The Independent Student Newspaper of St. John's University

The Torch

The Independent Student Newspaper of St. John's University

The Torch

The Independent Student Newspaper of St. John's University

The Torch

Familiar sound for Backstreet

     Never Gone. It’s a fitting album title for a group commonly considered a ’90s boy band destined to fade as their fickle fans matured.

     But with their newest release, the Backstreet Boys prove that their musical talents spread far beyond the realm of the typical boy band.

     Glimpses of the group’s personal growth over the past few years can be found running throughout the Never Gone album, most noticeable in A.J. McLean’s vocals. McLean, who struggled with depression and alcohol addiction, has since become sober. In Backstreet’s previous release Black and Blue, McLean’s voice was raspy and strained. But sobriety has given McLean a cleaner, purer sound, one that meshes well into the group’s melodies.

     In Never Gone, the Backstreet sound has been retailored to reflect more of the boys’ adult ideals and life experiences. In their almost five-year break from the music business, Brian Littrell became the first Backstreet father. Kevin Richardson starred on Broadway and Nick Carter released a solo album, Now or Never. Howie Dorough continued his work with the Dorough Lupus Foundation after the loss of his oldest sister Caroline in 1998.

     Not straying far from their roots, the boys still sing about love in all its forms, but use slightly less sappy lyrics to appeal to a more mature audience.

     “It’s more organic, with more live instruments, and a nice departure for us,” McLean said. “If we kept on doing what we used to do, people wouldn’t care anymore. We had to step ahead of ourselves.”

     The overall style of the album is mostly adult contemporary. In achieving a more mature sound, the Never Gone tracks are more mellow than upbeat. Yet the signature Backstreet sound is unmistakable. The album’s first single “Incomplete” sounds similar to the group’s hit “Drowning,” while the catchy, upbeat “Beautiful Woman” is reminiscent of the group’s earlier hit “The Call.”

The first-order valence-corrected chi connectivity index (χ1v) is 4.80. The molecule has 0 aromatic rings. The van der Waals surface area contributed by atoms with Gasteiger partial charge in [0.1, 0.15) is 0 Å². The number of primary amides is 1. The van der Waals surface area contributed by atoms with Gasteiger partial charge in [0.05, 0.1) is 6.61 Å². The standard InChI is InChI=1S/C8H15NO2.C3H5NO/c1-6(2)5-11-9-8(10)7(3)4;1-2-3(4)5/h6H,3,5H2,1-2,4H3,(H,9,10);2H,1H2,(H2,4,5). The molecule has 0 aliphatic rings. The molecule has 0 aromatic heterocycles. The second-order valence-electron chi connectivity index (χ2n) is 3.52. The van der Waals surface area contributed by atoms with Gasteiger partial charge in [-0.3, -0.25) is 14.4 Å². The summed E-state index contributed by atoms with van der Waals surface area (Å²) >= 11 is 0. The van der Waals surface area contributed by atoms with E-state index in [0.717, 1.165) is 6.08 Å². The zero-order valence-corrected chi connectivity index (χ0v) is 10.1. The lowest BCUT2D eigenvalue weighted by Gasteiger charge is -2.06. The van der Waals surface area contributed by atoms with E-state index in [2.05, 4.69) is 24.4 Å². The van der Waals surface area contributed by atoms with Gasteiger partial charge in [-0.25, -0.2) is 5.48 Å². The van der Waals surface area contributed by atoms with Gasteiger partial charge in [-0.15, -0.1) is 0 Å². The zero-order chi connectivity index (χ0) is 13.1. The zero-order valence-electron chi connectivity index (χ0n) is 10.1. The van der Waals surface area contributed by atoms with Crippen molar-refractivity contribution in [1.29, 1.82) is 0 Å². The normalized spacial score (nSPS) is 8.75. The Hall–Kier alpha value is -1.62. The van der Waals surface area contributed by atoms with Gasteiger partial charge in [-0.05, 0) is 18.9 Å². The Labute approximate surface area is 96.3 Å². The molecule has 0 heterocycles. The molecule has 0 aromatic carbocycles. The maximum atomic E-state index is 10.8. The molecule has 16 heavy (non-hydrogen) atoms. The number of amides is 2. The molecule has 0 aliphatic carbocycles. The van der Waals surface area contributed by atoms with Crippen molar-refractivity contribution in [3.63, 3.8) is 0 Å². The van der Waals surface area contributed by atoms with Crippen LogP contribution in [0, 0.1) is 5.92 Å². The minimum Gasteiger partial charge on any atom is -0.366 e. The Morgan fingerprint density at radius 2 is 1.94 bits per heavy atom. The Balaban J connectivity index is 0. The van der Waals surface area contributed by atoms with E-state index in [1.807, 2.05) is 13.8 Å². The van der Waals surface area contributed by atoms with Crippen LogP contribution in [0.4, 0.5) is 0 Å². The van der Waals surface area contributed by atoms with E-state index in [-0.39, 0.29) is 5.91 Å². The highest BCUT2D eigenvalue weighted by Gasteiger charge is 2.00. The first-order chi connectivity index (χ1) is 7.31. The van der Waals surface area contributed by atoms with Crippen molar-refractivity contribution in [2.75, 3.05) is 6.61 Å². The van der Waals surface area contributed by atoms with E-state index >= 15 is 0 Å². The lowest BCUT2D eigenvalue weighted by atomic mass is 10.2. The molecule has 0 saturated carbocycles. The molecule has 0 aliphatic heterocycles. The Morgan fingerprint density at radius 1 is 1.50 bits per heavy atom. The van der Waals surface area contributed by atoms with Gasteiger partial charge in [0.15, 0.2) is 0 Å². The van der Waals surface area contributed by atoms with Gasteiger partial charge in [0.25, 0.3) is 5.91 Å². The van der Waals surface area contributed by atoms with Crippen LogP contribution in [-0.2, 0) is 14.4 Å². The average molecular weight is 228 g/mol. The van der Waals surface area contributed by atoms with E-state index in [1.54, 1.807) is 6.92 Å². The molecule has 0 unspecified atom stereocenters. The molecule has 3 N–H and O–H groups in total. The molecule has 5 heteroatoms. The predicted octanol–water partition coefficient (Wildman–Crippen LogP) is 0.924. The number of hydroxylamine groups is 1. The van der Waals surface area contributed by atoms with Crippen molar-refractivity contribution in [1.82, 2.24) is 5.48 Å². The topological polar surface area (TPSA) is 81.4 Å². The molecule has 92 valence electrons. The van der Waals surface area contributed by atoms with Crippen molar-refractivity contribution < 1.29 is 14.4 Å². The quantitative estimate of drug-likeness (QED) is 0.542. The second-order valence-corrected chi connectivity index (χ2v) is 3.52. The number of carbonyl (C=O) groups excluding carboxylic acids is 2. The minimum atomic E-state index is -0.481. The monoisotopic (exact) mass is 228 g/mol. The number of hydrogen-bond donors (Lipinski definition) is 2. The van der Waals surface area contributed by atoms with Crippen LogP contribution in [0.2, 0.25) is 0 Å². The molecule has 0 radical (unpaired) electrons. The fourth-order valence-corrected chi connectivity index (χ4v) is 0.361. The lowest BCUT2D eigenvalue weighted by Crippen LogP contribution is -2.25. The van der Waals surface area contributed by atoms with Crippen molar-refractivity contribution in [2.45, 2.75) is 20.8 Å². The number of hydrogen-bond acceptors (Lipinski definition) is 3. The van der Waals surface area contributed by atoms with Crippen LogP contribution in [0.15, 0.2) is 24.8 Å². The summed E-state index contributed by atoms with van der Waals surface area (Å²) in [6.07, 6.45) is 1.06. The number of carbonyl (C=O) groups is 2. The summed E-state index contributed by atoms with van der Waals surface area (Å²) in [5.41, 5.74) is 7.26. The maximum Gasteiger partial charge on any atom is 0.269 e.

The fast paced, edgier track “Poster Girl” is the closest the group sways from its usual style. Also noticeably different from the music on Millennium is “Weird World,” a soft-rock song written by Five For Fighting’s John Ondrasik.“Weird World” examines life in society post Sept. 11.

     “I just think it really speaks to what’s going on in the world today,” Richardson said of “Weird World.” “The first line of the song talks about the sun over the city but it’s an orange day. It’s a play on words with the fact that, since Sept. 11, we’ve been dealing with orange terrorist alerts, and, to me, I feel that it’s very relevant for our time right now.”

     Other tracks more closely resemble the Backstreet music of old. The chorus of “Just Want You to Know” radiates with the harmonies that made the group a success. “Crawling Back to You” also includes the blends of voices typical of the Backstreet sound. The similarity to previous songs is no coincidence; producer Max Martin, who manufactured many successful pop songs including Backstreet’s “I Want It That Way” collaborated on four of the 12 the Never Gone tracks, including “Siberia,” the melodic “Climbing the Walls,” and the feel-good song“I Still.”

     A lyrically sweet and simplistic song about devotion, “Safest Place to Hide” is the sweetest love song on the album, comparable to Backstreet hit “I’ll Never Break Your Heart.” It also showcases the underappreciated and underused vocals of Richardson, who sings mostly harmonies throughout the album. The album’s title track, “Never Gone,” is a hauntingly emotional ballad co-written by Richardson in tribute to his father, who died of cancer in 1991.

     “That song has really been important to each one of us,” McLean said of ‘Never Gone.’ “In addition to the loss of Kevin’s father, I lost both of my grandparents, Nick his grandmother and Howie his sister. We’ve all experienced great losses, so this song really touches us personally.”

     If you were never a fan of the Backstreet Boys before, chances are you will not enjoy their latest album. But if you are a nostalgic ’90s pop fan longing to hear more of the sweet harmonies that characterized the boy band era, this is the album for you.

     And for any Backstreet fan, the album is definitely worth the wait.

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